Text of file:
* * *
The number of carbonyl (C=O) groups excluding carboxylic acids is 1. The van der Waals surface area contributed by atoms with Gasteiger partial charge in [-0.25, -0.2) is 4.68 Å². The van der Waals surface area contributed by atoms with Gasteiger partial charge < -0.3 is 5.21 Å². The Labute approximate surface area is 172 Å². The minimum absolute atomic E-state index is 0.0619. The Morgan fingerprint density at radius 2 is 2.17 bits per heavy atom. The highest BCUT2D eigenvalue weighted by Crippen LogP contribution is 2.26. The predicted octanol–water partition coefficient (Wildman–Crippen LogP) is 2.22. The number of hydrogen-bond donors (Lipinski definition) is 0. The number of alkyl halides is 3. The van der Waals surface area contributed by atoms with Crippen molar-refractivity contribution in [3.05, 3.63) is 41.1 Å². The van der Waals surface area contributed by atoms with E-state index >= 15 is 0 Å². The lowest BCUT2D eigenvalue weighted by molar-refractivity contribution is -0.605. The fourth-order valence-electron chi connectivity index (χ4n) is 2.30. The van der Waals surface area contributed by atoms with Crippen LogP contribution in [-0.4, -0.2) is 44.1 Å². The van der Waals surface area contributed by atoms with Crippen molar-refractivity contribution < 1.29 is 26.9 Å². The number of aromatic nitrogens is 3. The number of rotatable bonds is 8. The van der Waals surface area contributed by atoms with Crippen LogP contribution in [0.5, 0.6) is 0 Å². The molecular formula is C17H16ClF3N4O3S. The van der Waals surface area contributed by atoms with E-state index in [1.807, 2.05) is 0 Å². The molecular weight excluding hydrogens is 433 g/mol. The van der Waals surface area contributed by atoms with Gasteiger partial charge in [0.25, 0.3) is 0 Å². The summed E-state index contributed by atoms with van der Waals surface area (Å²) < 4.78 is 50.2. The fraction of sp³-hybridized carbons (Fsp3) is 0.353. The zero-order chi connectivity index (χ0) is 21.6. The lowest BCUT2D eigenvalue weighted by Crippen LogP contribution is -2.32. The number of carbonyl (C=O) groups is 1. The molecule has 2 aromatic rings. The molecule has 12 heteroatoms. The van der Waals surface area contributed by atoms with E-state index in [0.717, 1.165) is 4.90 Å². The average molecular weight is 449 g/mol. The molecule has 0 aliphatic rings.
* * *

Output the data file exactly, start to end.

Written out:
The number of carbonyl (C=O) groups excluding carboxylic acids is 1. The van der Waals surface area contributed by atoms with Gasteiger partial charge in [-0.25, -0.2) is 4.68 Å². The van der Waals surface area contributed by atoms with Gasteiger partial charge < -0.3 is 5.21 Å². The Labute approximate surface area is 172 Å². The minimum absolute atomic E-state index is 0.0619. The Morgan fingerprint density at radius 2 is 2.17 bits per heavy atom. The highest BCUT2D eigenvalue weighted by Crippen LogP contribution is 2.26. The predicted octanol–water partition coefficient (Wildman–Crippen LogP) is 2.22. The number of hydrogen-bond donors (Lipinski definition) is 0. The number of alkyl halides is 3. The van der Waals surface area contributed by atoms with Crippen molar-refractivity contribution in [3.05, 3.63) is 41.1 Å². The van der Waals surface area contributed by atoms with E-state index >= 15 is 0 Å². The lowest BCUT2D eigenvalue weighted by molar-refractivity contribution is -0.605. The fourth-order valence-electron chi connectivity index (χ4n) is 2.30. The van der Waals surface area contributed by atoms with Crippen LogP contribution in [-0.4, -0.2) is 44.1 Å². The van der Waals surface area contributed by atoms with Crippen molar-refractivity contribution < 1.29 is 26.9 Å². The number of aromatic nitrogens is 3. The number of rotatable bonds is 8. The van der Waals surface area contributed by atoms with Crippen LogP contribution in [0.5, 0.6) is 0 Å². The molecular formula is C17H16ClF3N4O3S. The van der Waals surface area contributed by atoms with E-state index in [1.807, 2.05) is 0 Å². The molecular weight excluding hydrogens is 433 g/mol. The van der Waals surface area contributed by atoms with Gasteiger partial charge in [0.25, 0.3) is 0 Å². The summed E-state index contributed by atoms with van der Waals surface area (Å²) < 4.78 is 50.2. The fraction of sp³-hybridized carbons (Fsp3) is 0.353. The zero-order chi connectivity index (χ0) is 21.6. The lowest BCUT2D eigenvalue weighted by Crippen LogP contribution is -2.32. The number of carbonyl (C=O) groups is 1. The molecule has 2 aromatic rings. The molecule has 12 heteroatoms. The van der Waals surface area contributed by atoms with E-state index in [0.717, 1.165) is 4.90 Å². The average molecular weight is 449 g/mol. The molecule has 0 aliphatic rings.